I am currently a postdoctoral scientist working with Dr. Sarah Batterman at the Cary Institute of Ecosystem Studies. We study how plants overcome nutrient limitation through the use of nutrient acquisition strategies in the secondary tropical forests of Agua Salud Panama, in collaboration with STRI. We are also starting to investigate how nitrogen deposition has impacted the role of Robinia Pseudoacacia in eastern U.S. forests.
(last updated November 2021)
Left: stained root with mycorrhizal colonization; Right: Sarah Batterman and I examining stained roots roots for arbuscular mycorrhizal fungi under a microscope (photo: Pamela Freeman)
I did my PhD in the Department of Ecology and Evolutionary Biology at Cornell University, advised by Dr. Robert Howarth. There, I studied the interactions of nutrients and fire on nitrogen fixation in the southeastern Amazon in collaboration with scientists from IPAM and the Woodwell Climate Research Center at Tanguro Ranch in Mato Grosso, Brazil. I spent a semester through the NSF GROW program at the University of Brasilia with Dr. Mercedes Bustamante's lab group.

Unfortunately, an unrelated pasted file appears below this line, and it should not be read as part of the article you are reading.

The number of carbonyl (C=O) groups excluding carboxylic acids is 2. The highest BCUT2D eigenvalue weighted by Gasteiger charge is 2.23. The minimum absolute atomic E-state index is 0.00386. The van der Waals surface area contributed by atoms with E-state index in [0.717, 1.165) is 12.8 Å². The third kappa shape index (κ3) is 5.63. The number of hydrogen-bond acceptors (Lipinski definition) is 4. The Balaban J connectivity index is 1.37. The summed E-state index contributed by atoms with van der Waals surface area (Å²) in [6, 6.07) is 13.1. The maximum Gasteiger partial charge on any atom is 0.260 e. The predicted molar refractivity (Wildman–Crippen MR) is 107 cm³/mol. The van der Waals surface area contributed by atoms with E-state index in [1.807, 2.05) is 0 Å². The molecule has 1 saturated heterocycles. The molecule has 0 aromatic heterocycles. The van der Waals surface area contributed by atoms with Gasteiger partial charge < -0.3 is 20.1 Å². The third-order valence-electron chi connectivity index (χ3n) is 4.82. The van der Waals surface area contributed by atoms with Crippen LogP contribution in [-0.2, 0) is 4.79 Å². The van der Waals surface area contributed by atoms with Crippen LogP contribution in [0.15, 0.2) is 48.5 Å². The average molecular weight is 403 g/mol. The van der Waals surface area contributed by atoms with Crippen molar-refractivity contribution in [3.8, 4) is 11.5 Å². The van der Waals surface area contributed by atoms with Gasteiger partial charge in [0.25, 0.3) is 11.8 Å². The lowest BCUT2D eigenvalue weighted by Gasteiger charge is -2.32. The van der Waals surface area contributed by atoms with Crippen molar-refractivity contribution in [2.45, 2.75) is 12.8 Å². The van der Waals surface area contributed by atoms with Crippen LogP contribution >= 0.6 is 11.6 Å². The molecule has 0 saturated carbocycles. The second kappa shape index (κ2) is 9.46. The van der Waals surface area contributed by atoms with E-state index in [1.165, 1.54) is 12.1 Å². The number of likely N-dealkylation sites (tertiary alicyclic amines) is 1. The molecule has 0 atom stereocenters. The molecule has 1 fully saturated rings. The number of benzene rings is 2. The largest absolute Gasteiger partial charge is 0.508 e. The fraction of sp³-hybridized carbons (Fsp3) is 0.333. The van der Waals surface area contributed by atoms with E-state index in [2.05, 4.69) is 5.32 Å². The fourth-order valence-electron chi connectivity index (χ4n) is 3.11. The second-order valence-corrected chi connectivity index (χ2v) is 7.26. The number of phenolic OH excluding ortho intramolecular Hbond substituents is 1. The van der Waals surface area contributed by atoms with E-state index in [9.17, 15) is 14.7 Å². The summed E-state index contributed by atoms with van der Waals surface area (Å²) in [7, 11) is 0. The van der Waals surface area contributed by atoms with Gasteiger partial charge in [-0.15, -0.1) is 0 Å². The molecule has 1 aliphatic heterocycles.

At Cornell, I was an active member of the biogeochemistry student group, an IGERT trainee, a member of NextGen, and a fellow at the Atkinson Center for Sustainability. I was also advised by Lou Derry, Natalie Mahowald, and Tim Fahey.
Left: fig large tree on the Gigante Peninsula, Panama; Right: leaf litter at Fazenda Tanguro at Matto Grosso, Brazil.
Prior to graduate school, I worked as an environmental scientist at the Department of Pesticide Regulation under the Cal/EPA, and as a lab and field technician in Dr. Whendee Silver’s lab at U.C. Berkeley, where I also obtained my B.A. and B.S. I grew up in Sacramento, CA and didn’t always know that I wanted to be a scientist. You can read more about my journey here.
Left: seed pod from an Inga thibaudiana tree; Right: walking through the riparian forests at Fazenda Tanguro in Mato Grosso, Brazil (photo: Gillian Trevithick)
Left: sampling a soil pit taken over by bats at Fazenda Tanguro in Mato Grosso, Brazil (photo: Paul Lefebvre); Right: how many scientists does it take to fix a truck? (Gillian Trevithick)